What Is Halving?
In the crypto world, halving is a key component of the token issuance mechanism of the Bitcoin protocol. It refers to the process of reducing the rewards issued for mining a new block by half.
According to the explanation of halving in the Bitcoin White Paper, the total amount of Bitcoin that can be created is constant at 21 million, with the Genesis Block containing the first block reward of 50 BTC. After every 210,000 blocks are mined (approximately every 4 years as new Bitcoins are generated every 10 minutes), the mining reward halves.
To sum it up, a Bitcoin halving mainly involves the following two concepts:
1. Halving target: Halving aims to reduce the rewards issued for mining a new block by half.
2. Halving cycle: A Bitcoin halving occurs every 210,000 blocks mined or around every 4 years.
History of Bitcoin Halving
Bitcoin halvings have always been landmark events in the development of Bitcoin as a protocol. Since its launch, three Bitcoin halvings have taken place.
1. On Jan. 3, 2009, the Genesis Block was released, containing the first 50 Bitcoins.
2. On Nov. 28, 2012, the first Bitcoin halving took place when block 210000 was solved, reducing mining rewards to 25 BTC.
3. On Jul, 10, 2016, the second Bitcoin halving occurred when block 420000 was solved, reducing mining rewards to 12.5 BTC.
4. On May, 12, 2020, the third Bitcoin halving happened when block 630000 was solved, reducing mining rewards to 6.25 BTC.
Miners are currently rewarded 6.25 BTC for mining a new block.
It’s estimated that the last Bitcoin will be mined after the 64th halving occurs. This will take place sometime in 2140. After that there will be no more Bitcoins left to reward miners, meaning miners will rely on transaction fees as their mining rewards.
From a macro level, Bitcoin halving is at the core of Bitcoin’s token issuance mechanism, serving as a key to distinguishing Bitcoin from fiat currencies.
Bitcoin halving ensures that new Bitcoins are issued in a cyclical and exponential descending order, so Bitcoin has deflationary characteristics, which is considered as one of the most acclaimed features of the cryptocurrency that significantly distinguishes it from a fiat currency. We all know that fiat currencies are centrally controlled and inflationary. Even after all the Bitcoins have been mined, according to Satoshi Nakamoto’s assumption, the underlying economic dynamics of Bitcoin can still sustain the stable operations of the Bitcoin network.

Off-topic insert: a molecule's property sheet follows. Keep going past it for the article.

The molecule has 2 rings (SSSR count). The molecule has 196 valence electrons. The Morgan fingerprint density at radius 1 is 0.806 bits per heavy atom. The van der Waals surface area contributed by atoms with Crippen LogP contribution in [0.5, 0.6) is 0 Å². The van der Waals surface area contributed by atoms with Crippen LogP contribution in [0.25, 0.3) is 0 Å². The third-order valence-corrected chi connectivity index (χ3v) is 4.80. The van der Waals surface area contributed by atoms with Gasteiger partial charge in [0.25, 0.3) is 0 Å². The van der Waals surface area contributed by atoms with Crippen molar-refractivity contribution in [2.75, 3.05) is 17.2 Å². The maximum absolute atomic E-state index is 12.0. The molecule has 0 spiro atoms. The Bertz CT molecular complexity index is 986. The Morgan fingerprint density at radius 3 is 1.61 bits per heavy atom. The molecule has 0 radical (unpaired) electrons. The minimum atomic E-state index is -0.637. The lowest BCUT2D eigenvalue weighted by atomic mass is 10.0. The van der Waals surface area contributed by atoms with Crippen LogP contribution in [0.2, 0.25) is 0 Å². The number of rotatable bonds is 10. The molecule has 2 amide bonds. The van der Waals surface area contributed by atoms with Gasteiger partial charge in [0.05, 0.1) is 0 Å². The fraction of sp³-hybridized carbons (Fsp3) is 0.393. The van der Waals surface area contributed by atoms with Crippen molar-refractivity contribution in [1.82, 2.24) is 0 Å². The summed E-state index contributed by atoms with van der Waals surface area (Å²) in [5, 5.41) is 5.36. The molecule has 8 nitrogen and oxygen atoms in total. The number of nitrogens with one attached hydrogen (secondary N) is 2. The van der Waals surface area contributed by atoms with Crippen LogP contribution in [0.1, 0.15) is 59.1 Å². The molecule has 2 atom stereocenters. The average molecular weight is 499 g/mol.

From a micro level, a mining reward cut due to Bitcoin halving is directly correlated to miners’ earnings. A Bitcoin supply decline will also have certain potential impacts on Bitcoin prices.
Halving and Its Effects
(1) On Miners
As many know, the biggest mining cost is electricity. With mining costs and Bitcoin prices unchanged, a Bitcoin halving directly cuts miners' earnings by half. Therefore, miners have to reduce their operating costs, which means they will face two options:
1) Turn off mining rigs: An earnings reduction forces some miners, especially small and medium-sized miners, to turn off their mining rigs due to rising difficulty in maintaining their high-cost operations. Due to the temporary pullout of these miners, the overall Bitcoin hash rate may be slightly reduced, negatively affecting the stability of the Bitcoin network. However, with the support of the Bitcoin mining difficulty algorithm (i.e., a reduction in hash rate is followed by a reduction in mining difficulty, which leads to the return of some miners), the effect is only temporary.
2) Upgrade mining rigs: Miners can increase their chance of mining a block by upgrading their mining rigs to enhance the computing power and efficiency. This means some miners must sell off their Bitcoins to cover the increased mining costs in upgrading and maintaining their mining rigs, which also results in post-halving selling pressure for Bitcoin.
(2) On prices
Based on the economic basics regarding the supply-demand relationship, if the current market demand for Bitcoin remains unchanged, but the supply of Bitcoin is halved, then its price will rise accordingly to maintain a market balance. Hence, it is widely understood that a Bitcoin halving increases the scarcity of Bitcoin, thus pushing up Bitcoin prices.
The historical data on Bitcoin halving also evidences the following conclusions. The data from the past three halvings shows there is usually a bull market a half year or a year after a halving takes place.
As discussed above, Bitcoin halving has a positive impact on boosting the price of Bitcoin. However, analysts noted according to Exponential Decay in mathematics, the impact of halvings on Bitcoin prices will be gradually reduced over time. Based on the Bitcoin halving theory, Bitcoin’s post-halving output rate will continue to reduce until the figure approaches 0. Specifically, compared with the data after the first halving, there was an output reduction of 2,625,000 Bitcoins after the second halving (210,000 blocks*25 BTC – 210,000*12.5 BTC) occurred. However, the figure narrowed to 1,312,500 after the third halving (210,000 blocks*12.5 BTC – 210,000*6.25 BTC) took place.
The next Bitcoin halving is expected to happen in May 2024, which will reduce the block reward to 3.125 BTC from the current level of 6.25 BTC.
With this new halving, it is still unknown whether Bitcoin prices will rally further as they always have before the approach of a halving or whether there will be a new factor to emerge that will alter the cycle.